September 1, 2017 – Prattsville, NY
Difficulty: Easy – moderate
Length: Approximately 1.3 miles
Max elevation: 1,541 ft.– total elevation gain approximately 385 ft. (short, but steep climb)
Route type: Semi-circuit
Map: None available
Trailhead parking: 14234 NY-23 Prattsville, NY 12468
Pratt Rock, located in Prattsville, NY, it depicts the life of Zadock Pratt. Pratt was supposed to be buried in a tomb carved into the stone, but work was stopped after only a small recessed chamber was created because water leaked through the rock overhead, and excavating the stone was providing to be too difficult. The rock was originally a monument for Pratt’s son, George W. Pratt, who was killed in the Civil War. It is considered the first memorial for the Civil War. Pratt Rock Park was listed on the U.S. National Register of Historic Places in 1992.
Legend has it that a young sculptor, Andrew W. Pearse, was walking to his home in Rensselaer, NY when he met Zadock Pratt on the road and asked him for a meal and a night’s lodging. Pratt who believed in working for one’s keep, asked the lad what he could do in return for the accommodations. Pearse said he was a stonecutter and so Pratt charged him with carving a horse on a nearby rock. The rock, however was not on Pratt’s property and the sculptor was ordered to leave by the owner. When Pearse related this to Pratt, Pratt sent him to carve in the mountainside property that he owned. Thus began, in 1845 the first in a series of carved subjects that symbolized major events in his life.
This is one of those places that requires a visit just for its unique nature. I had read about it online and since I happened to be in the general vicinity, I decided to pay it a visit. The unmarked trails are relatively easy to follow and the short, but steep ascent to the base of the cliffs leads to the stone carvings on the rock face. Another trail leads to the top of the cliffs, just above the carvings and offers enjoyable views over the Schoharie Creek and the surrounding hills. I arrived there shortly before 2:00 pm on a Friday afternoon and parked in the small lot that has room for about 8 cars. Adjacent to the parking area is a large kiosk with several picnic tables and informational signage with the history of Pratt Rock and its namesake Zadock Pratt.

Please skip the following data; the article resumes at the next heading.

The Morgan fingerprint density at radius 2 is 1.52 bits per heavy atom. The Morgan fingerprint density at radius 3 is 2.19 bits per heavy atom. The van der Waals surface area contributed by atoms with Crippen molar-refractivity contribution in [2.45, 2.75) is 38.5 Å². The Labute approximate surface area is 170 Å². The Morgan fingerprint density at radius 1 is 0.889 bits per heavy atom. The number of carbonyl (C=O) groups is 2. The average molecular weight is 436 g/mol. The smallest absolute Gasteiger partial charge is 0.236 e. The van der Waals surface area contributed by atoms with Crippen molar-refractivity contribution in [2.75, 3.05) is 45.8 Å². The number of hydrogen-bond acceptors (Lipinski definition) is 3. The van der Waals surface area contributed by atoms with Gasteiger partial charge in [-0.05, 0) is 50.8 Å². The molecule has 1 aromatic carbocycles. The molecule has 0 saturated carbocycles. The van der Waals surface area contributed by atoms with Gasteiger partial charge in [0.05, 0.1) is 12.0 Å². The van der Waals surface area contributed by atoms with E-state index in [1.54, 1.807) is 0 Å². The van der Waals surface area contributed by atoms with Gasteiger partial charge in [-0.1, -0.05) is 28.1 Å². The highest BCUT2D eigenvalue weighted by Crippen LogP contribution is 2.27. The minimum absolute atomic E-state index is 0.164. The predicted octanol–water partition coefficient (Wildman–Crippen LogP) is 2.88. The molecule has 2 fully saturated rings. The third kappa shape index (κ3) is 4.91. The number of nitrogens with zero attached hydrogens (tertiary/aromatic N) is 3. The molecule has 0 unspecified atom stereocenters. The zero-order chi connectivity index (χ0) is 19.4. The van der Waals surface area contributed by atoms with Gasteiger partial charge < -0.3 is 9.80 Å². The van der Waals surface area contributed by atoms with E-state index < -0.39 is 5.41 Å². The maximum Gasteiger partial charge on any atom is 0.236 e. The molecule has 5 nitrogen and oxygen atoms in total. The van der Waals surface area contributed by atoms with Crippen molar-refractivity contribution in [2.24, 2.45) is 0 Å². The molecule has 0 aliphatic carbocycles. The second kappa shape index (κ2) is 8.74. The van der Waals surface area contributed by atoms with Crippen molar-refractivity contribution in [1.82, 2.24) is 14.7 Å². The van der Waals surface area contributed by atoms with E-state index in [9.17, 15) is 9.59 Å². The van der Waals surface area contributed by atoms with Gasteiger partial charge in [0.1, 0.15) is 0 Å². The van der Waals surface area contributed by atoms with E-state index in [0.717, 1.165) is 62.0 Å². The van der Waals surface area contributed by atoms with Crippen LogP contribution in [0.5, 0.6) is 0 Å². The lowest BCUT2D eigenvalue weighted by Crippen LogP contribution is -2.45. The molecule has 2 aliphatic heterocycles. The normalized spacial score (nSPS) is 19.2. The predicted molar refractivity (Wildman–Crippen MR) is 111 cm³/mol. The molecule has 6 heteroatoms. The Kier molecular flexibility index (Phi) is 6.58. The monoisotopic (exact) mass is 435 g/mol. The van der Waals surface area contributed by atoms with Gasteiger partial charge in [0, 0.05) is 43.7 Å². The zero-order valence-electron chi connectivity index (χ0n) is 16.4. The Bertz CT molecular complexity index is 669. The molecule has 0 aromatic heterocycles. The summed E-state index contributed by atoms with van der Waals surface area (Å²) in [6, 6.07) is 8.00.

Just to the right of the kiosk is a trail that leads up the hillside.
The trail parallels the road and passes a tall tombstone that marks the common grave of six of Zadock Pratt’s favorite horses and dogs.
The trail curves away from the road and rises more steeply. It passes a large boulder that has a bench carved into it.
The bench has what looks like a spade carved into the back rest.
The trail continues its steep ascent and in a short distance arrives at a fork that has another boulder with a carved in bench. The right fork heads to the stone carvings and the left fork leads to the views. I went right to check out the carvings.
I stopped here briefly and sat on the bench to catch my breath, then continued on.
The trail now climbs on switchbacks as it approaches the base of the cliffs. The first carving that is visible is of his son George W. Pratt who was shot during the Civil War and died from his wounds about two weeks later.
The trail is right up against the base of the cliffs with a steep drop off, making it a little difficult to get a good view of all the carvings.
Just below George W. Pratt, at the base of the cliff, is a large bench that was carved out.
Continuing east along the trail, Zadock Pratt’s likeness is visible. I thought I caught him eyeballing me, but I can’t be sure.
The unfinished grotto, which must have taken a lot of hard work to just get that far.
The Pratt coat of arms.
The “arm and hammer,” his tribute to the workingman.
I continued on the narrow trail which passes underneath an overhang.
The trail then widens a little as I headed a little further east.
Looking up I could see the layers of eroded sandstone that forms Pratt Rock.
I only went east part of the way as there were faint trails that led in several different directions. I wasn’t sure if any of those trails led to the top, so I retraced my steps and then I saw something that I had missed earlier. The horse was said to be the first thing that was carved here.
I then retraced my steps back down to the boulder with the bench carved into it and turned right. I headed up the hill, crossed a stone wall and immediately turned right. The trail continues up steeply towards the top of Pratt Rock.
After another brief, but steep climb, I was rewarded with a great view of the Schoharie Creek and the surrounding valley.
The trail continues to climb to what I assume are more views, but I had driven over 2 hours from Westchester County and was a little tired. In hindsight, I probably should have gone a little further up.
I then retraced my steps back down the hill and walked down towards NY-23 and walked back towards the parking area along the top of the stone wall.
I am glad that I had the opportunity to check this place out. The history behind it is fascinating as was Zadock Pratt. A very accomplished individual with enough money to have his legacy written in stone. If you get a chance to visit, do so, it’s worth the trip.
Pros: Stone carvings, views, cliffs, interesting history.
Cons: Some of the carvings are difficult to get a good look at.
Thank you for all your writing on various hikes – I have followed three of your hikes in Harriman and never would have found Bradley Mine unless I read your Scenes From the Trail. Your writing is inspirational.
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Thanks for reading and thank you for the kind words. There wasn’t much info out there when I visited Bradley Mine so I tried to make it easier for the next guy. Glad you enjoy the blog. Happy hiking.